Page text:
A mixed-methods study of feedback modes in EFL writing

Date
2020-02-01
Authors
Bakla, Arif
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University of Hawaii National Foreign Language Resource Center
Center for Language & Technology
(co-sponsored by Center for Open Educational Resources and Language Learning, University of Texas at Austin)
Volume
24
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1
Starting Page
107
Ending Page
128
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Abstract
As digital technologies have become ubiquitous thanks to the Internet, new modes of feedback in L2 writing have emerged, yet what remains unclear is how feedback given through alternative modes helps improve writing quality and how new feedback tools fit in the overall context of writing instruction. Therefore, the purpose of this embedded mixed-methods study is to assess how three online feedback modes help improve student writing. Thirty-three intermediate Turkish-L1 learners of English received written, audio and screencast feedback in Google Drive to improve their writing in a multi-draft essay-writing task and an essay-revision task with three parallel essays. The results indicated that it was the audio group that made the highest number of correct revisions in the essay-writing task, while there was not a significant difference among the three feedback modes in the essay-revision task. Semi-structured interviews and screen recordings provided qualitative data about their preferences and how they worked with each mode to address both microlevel and macrolevel problems. The participants did not uniformly prefer a particular feedback mode but highlighted the potential benefits and downsides of each mode.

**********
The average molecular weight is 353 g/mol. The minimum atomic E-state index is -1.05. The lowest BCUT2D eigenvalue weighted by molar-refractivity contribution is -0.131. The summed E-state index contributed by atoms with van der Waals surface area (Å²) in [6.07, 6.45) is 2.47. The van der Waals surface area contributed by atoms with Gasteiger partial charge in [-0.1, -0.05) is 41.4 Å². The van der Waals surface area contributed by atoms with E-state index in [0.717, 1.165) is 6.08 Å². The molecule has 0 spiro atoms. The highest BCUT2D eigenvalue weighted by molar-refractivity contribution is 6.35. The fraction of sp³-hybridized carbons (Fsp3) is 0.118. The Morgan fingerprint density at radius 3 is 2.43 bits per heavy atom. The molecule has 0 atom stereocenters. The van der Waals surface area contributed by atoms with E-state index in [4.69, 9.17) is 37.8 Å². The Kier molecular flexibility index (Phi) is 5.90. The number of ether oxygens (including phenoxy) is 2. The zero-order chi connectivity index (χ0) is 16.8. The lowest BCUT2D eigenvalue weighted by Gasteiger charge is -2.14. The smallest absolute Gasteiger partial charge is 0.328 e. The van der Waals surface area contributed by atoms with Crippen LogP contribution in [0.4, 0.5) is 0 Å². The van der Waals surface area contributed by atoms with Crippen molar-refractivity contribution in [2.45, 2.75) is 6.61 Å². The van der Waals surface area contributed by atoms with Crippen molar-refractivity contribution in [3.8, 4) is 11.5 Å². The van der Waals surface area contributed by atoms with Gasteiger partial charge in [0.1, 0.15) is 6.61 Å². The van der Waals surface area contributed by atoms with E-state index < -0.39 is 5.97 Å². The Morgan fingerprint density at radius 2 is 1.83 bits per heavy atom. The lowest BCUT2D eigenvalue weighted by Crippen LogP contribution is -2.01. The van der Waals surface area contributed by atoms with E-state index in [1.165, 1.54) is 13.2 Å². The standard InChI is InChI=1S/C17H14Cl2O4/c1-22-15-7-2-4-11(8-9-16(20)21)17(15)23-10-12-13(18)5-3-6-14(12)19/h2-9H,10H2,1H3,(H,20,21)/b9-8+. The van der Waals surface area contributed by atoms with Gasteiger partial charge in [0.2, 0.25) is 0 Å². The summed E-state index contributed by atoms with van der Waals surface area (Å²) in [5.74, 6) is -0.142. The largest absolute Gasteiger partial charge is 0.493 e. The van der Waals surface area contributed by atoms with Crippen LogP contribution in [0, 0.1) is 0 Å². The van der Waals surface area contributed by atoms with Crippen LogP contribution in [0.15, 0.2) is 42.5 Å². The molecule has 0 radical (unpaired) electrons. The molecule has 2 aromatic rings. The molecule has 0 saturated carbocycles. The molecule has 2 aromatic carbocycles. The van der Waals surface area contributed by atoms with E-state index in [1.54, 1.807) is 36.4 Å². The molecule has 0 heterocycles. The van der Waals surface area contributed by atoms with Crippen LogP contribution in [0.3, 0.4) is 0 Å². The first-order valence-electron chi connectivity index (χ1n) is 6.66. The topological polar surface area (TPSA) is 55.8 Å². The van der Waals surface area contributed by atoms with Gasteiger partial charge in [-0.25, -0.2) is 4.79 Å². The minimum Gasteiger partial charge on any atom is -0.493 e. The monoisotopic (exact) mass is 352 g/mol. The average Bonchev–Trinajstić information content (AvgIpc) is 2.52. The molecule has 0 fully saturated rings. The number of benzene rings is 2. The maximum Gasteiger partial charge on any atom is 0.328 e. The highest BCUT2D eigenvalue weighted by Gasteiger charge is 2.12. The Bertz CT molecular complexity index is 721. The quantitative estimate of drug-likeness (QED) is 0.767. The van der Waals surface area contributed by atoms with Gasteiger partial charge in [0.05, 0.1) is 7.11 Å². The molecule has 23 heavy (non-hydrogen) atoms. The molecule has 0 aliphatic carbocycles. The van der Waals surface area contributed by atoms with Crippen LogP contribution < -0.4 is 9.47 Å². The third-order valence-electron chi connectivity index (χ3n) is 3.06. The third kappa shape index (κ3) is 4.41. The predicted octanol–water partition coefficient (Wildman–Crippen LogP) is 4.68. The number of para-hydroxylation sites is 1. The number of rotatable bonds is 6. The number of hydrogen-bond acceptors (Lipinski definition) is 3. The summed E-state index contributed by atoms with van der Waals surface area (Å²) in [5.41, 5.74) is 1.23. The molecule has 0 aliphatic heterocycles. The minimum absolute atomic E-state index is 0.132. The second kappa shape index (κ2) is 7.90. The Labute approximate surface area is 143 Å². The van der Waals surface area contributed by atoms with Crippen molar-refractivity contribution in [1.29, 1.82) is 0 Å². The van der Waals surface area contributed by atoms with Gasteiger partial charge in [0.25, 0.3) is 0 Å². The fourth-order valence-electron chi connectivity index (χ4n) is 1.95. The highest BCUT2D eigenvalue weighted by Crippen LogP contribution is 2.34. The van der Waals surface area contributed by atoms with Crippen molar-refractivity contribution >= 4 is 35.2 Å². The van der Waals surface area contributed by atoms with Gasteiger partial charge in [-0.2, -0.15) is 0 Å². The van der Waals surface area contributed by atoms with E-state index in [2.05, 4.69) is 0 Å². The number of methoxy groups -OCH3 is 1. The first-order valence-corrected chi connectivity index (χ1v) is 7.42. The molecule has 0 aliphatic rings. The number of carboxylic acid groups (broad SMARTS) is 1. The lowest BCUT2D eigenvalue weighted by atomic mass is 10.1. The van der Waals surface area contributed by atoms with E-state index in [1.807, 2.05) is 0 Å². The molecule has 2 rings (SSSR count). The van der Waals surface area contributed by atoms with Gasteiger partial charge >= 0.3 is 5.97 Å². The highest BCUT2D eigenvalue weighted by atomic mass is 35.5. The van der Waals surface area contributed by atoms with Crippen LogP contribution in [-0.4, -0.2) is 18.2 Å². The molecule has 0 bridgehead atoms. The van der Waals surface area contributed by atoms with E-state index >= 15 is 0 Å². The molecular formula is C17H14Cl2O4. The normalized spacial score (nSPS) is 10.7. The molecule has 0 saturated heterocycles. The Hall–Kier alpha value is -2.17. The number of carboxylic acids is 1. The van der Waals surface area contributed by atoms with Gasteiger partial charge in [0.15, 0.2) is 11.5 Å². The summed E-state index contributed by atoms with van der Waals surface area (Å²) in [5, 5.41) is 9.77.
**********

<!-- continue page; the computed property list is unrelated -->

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Keywords
Computer-assisted Language Learning, EFL Writing, Feedback Modes, Audiovisual Feedback
Citation
Bakla, A. (2020). A mixed-methods study of feedback modes in EFL writing. Language Learning & Technology, 24(1), 107–128. https://doi.org/10125/44712
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